Love and loss.
Passion and pain.
I’ve always been a fan of Edgar Allan Poe because his work epitomized how one can be driven mad by the truth and freedom of those emotions. So, when I needed to put the finishing touches on my doctoral research on Poe, I returned to my hometown of Richmond, VA—a place Poe also considered home.
In truth, I could’ve gone anywhere.
But Jackson Parker was back in Richmond.
Best friends since we were twelve, JP was my support system. Separated by life but connected by technology, our relationship always had a flirty undercurrent, but it wasn’t sexual. Although our attraction was mutual, our affection was platonic.
Until it wasn’t.
I didn’t know when it happened.
I didn’t know why it happened.
I didn’t know how it happened.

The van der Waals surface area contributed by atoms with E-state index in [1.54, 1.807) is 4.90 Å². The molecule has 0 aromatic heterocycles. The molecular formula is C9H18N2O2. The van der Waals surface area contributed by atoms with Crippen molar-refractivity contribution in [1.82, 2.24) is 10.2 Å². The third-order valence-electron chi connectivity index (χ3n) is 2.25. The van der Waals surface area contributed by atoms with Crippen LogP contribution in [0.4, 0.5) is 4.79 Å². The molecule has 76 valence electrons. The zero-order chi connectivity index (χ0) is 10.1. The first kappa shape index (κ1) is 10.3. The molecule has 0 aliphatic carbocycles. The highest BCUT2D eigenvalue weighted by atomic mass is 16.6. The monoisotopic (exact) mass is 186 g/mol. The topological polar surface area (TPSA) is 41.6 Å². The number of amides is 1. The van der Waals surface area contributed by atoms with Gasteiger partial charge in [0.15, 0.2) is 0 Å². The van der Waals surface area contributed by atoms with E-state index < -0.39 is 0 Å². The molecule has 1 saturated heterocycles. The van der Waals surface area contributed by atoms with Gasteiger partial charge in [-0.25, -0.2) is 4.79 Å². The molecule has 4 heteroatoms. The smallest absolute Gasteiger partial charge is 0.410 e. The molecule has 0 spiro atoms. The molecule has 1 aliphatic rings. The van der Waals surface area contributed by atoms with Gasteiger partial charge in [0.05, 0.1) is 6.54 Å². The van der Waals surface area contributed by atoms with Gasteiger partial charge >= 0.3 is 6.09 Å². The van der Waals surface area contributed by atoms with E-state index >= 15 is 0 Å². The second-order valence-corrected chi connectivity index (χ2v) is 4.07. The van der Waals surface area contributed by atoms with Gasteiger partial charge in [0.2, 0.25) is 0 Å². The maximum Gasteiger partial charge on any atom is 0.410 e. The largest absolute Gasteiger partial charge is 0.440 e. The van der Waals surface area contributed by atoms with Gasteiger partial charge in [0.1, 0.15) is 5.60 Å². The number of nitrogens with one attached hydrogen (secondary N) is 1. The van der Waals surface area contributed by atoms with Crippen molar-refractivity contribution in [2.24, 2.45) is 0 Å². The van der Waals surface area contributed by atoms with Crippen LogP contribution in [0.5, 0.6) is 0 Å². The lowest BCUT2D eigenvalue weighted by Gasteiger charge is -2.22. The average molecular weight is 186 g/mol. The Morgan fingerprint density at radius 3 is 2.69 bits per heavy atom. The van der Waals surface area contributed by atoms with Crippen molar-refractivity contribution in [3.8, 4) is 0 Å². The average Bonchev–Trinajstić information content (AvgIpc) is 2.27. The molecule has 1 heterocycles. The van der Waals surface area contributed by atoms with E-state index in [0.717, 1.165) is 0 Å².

But love and loss, passion and pain collided in September and when I found the truth in the madness, that set me free.
*Copy received from author for review purposes
The first thing I should say is:
If you haven't read The Raven or you just need a refresher, please take a few minutes and read it before you start this book. It's not necessary, but if you're unfamiliar with it or its been awhile, you may miss out on somethings.
Now... Review time.
I was excited to read this because of the Poe angle, but I was also apprehensive because I wasn't sure how Danielle was going to pull it off.
But, she did it. And she did it beautifully.
True to form, she filled the pages of Nevermore with a sexual tension that's almost unbearable.
I am slightly nerdy, so when it came to The Raven, I was all about it. I was in nerd heaven, picking out things that I knew were "Poe-esque".
You get a lot of things with Nevermore. There is tragedy and triumph, love and loss, and so many other things.
It's truly a multi-faceted love story. It runs the gamut from sweet and sexy to sad and eerie.